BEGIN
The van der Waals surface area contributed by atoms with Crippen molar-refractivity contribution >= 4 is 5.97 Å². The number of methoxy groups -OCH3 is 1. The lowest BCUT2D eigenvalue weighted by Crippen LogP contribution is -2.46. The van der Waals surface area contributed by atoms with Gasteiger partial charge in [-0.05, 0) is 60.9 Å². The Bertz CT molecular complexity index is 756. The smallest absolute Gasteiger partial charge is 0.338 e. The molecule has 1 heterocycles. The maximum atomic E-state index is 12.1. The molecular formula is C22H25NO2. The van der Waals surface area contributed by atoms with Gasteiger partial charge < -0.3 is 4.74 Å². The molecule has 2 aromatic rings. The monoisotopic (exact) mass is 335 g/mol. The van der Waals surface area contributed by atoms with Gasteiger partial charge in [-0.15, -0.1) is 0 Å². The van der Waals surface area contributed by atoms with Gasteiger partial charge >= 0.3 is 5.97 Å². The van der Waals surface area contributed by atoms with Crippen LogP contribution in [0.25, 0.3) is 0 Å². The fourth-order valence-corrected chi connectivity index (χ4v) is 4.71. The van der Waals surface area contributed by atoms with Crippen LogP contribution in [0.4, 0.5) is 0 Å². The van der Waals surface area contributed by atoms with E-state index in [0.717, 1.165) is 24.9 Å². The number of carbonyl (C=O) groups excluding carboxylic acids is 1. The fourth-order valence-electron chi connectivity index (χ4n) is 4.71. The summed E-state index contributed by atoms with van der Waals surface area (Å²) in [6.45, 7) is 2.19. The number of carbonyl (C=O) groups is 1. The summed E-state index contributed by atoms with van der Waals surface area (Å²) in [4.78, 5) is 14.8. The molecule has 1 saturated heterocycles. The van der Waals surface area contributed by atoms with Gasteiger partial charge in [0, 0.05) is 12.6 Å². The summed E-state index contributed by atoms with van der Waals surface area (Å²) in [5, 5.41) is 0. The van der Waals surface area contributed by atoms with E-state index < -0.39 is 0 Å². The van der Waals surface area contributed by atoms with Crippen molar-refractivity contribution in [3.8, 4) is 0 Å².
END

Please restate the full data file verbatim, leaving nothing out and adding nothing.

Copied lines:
The van der Waals surface area contributed by atoms with Crippen molar-refractivity contribution >= 4 is 5.97 Å². The number of methoxy groups -OCH3 is 1. The lowest BCUT2D eigenvalue weighted by Crippen LogP contribution is -2.46. The van der Waals surface area contributed by atoms with Gasteiger partial charge in [-0.05, 0) is 60.9 Å². The Bertz CT molecular complexity index is 756. The smallest absolute Gasteiger partial charge is 0.338 e. The molecule has 1 heterocycles. The maximum atomic E-state index is 12.1. The molecular formula is C22H25NO2. The van der Waals surface area contributed by atoms with Gasteiger partial charge < -0.3 is 4.74 Å². The molecule has 2 aromatic rings. The monoisotopic (exact) mass is 335 g/mol. The van der Waals surface area contributed by atoms with Gasteiger partial charge in [-0.15, -0.1) is 0 Å². The van der Waals surface area contributed by atoms with Gasteiger partial charge >= 0.3 is 5.97 Å². The van der Waals surface area contributed by atoms with Crippen LogP contribution in [0.25, 0.3) is 0 Å². The fourth-order valence-corrected chi connectivity index (χ4v) is 4.71. The van der Waals surface area contributed by atoms with Crippen LogP contribution in [0.4, 0.5) is 0 Å². The van der Waals surface area contributed by atoms with E-state index in [0.717, 1.165) is 24.9 Å². The number of carbonyl (C=O) groups excluding carboxylic acids is 1. The fourth-order valence-electron chi connectivity index (χ4n) is 4.71. The summed E-state index contributed by atoms with van der Waals surface area (Å²) in [6.45, 7) is 2.19. The number of carbonyl (C=O) groups is 1. The summed E-state index contributed by atoms with van der Waals surface area (Å²) in [4.78, 5) is 14.8. The molecule has 1 saturated heterocycles. The van der Waals surface area contributed by atoms with Gasteiger partial charge in [0, 0.05) is 12.6 Å². The summed E-state index contributed by atoms with van der Waals surface area (Å²) in [5, 5.41) is 0. The van der Waals surface area contributed by atoms with E-state index < -0.39 is 0 Å². The van der Waals surface area contributed by atoms with Crippen molar-refractivity contribution in [3.8, 4) is 0 Å².